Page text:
Lecture October 16
Talking about taste, touch, and pain today (ignoring temperature)
When you have a cold and you can't smell well, you also can't taste well - there are
interrelations between smell and taste. The stimulus for taste and the stimulus for
smell are the same - molecules of substances.
Taste buds are the sense organs for taste- they're on all sorts of places in your
mouth. Little bumps on your tongue (capplili, papilli?), taste buds are on these.
Taste buds are leafy, have things that stick out- those things are what grab the
molecules. There are 4 different types of papilli in your mouth, one is to keep food
inside (no taste buds on them, just keep food from falling out), the other 3 do have
taste buds. There could be very few taste buds on a pappili, maybe a lot. You also
have taste buds on other parts of your mouth (like cheeks), over time as you age and
you expose your mouth to things, taste buds die off, in time you taste things
differently than you did when you were younger. Don’t have the same "oomph"
cause you don’t have as many taste buds responding. Part of the reason kids are so
picky, they have a lot of taste buds and are having a different sensation of taste.
If you increase the number of molecules in your mouth, you get an increase in taste.
As you increase the concentration of the substance you're tasting, you're increasing
in a linear fashion. The power law has an exponent (n) of 1, this makes taste a bit
Smell: the issue of adaptation. When you're exposed to a smell you adapt very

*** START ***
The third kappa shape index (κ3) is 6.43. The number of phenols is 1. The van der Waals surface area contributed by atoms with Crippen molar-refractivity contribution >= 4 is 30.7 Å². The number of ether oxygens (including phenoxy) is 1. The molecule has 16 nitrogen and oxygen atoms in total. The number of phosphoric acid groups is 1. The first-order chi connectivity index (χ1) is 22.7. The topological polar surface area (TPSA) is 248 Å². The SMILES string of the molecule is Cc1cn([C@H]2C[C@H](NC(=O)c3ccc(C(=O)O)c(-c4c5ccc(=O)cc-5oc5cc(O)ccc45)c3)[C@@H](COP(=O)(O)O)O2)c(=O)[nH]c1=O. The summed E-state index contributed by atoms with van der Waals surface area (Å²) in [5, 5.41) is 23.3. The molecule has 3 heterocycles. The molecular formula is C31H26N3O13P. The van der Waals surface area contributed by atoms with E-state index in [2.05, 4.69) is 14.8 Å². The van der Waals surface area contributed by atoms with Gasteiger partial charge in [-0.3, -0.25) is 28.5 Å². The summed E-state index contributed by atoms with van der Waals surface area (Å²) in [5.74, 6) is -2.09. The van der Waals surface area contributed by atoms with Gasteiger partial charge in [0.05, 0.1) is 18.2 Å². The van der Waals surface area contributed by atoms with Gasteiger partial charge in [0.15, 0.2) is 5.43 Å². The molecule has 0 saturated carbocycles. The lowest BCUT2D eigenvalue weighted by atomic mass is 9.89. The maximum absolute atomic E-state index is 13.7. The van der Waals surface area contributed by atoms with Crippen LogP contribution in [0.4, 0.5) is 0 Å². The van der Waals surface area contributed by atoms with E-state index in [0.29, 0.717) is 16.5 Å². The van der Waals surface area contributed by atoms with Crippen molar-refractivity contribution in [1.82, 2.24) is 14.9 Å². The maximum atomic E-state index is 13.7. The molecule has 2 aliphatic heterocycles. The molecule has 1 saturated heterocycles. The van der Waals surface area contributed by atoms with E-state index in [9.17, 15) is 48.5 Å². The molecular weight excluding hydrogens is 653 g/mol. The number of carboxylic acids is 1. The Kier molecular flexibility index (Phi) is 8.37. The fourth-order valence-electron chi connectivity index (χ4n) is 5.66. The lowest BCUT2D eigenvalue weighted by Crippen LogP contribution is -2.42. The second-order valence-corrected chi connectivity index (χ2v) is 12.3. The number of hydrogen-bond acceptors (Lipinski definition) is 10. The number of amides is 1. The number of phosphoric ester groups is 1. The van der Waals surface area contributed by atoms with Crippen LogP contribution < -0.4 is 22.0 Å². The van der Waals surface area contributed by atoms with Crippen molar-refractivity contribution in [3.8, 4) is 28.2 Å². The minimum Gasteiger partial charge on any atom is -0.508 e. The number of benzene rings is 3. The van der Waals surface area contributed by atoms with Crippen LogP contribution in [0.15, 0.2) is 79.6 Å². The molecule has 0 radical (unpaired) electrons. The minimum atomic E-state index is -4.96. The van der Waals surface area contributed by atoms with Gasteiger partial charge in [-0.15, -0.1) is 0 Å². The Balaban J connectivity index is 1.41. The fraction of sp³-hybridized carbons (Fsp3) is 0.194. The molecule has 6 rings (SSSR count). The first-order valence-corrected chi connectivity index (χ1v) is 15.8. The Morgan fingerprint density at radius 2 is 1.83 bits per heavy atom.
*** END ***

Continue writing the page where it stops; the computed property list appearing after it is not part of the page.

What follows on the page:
quickly, so you cant get the same jolt from the second stimulus. This is more or less
true with taste, you adapt quickly, but you also unadapt very quickly. Within 30
seconds you can get your taste back and be unadapted (pizza and beer example),
alternate what you're eating and you'll get more taste from it.
Can we create a model of taste perception (smell prism, colour wheel, that type
thing.) Yes there is a physical model on taste perception based on the primary taste,
called the taste pyramid. (1)
Your tongue has different responses depending on where the substance lands on
your tongue (tip of your tongue- stronger response) Put something bitter at the tip
of your tongue, tastes more bitter.
Why do we have to taste bitter things? Because anything bitter for you is bad for
you, it’s your body's way of saying "don’t eat that!" Coffee generates a bitter
response because it's bad for you. The front of the tongue is where there's more of a
response because it's your body's way of stopping it early, you taste it early so you
can say "no more".
Skin sense: touch and pain Sense organ is the skin. 3 components to the skin: epidermis, dermis, and sub
cutaneous tissue (I think). Epidermis= top, what you see, can be thinner and thicker
at different places, the cells at the top of the epidermis are dead already. In the
dermis you have all sorts of nerves with interesting names (after people who
discovered them), people have argued that there should be a relationship between
these nerve endings and the touch sense, but it’s hard to make these connections.
Free nerve endings are more in line with pain sense, and corpuscles are more in line
with pressure, but there is no direct relationship, there job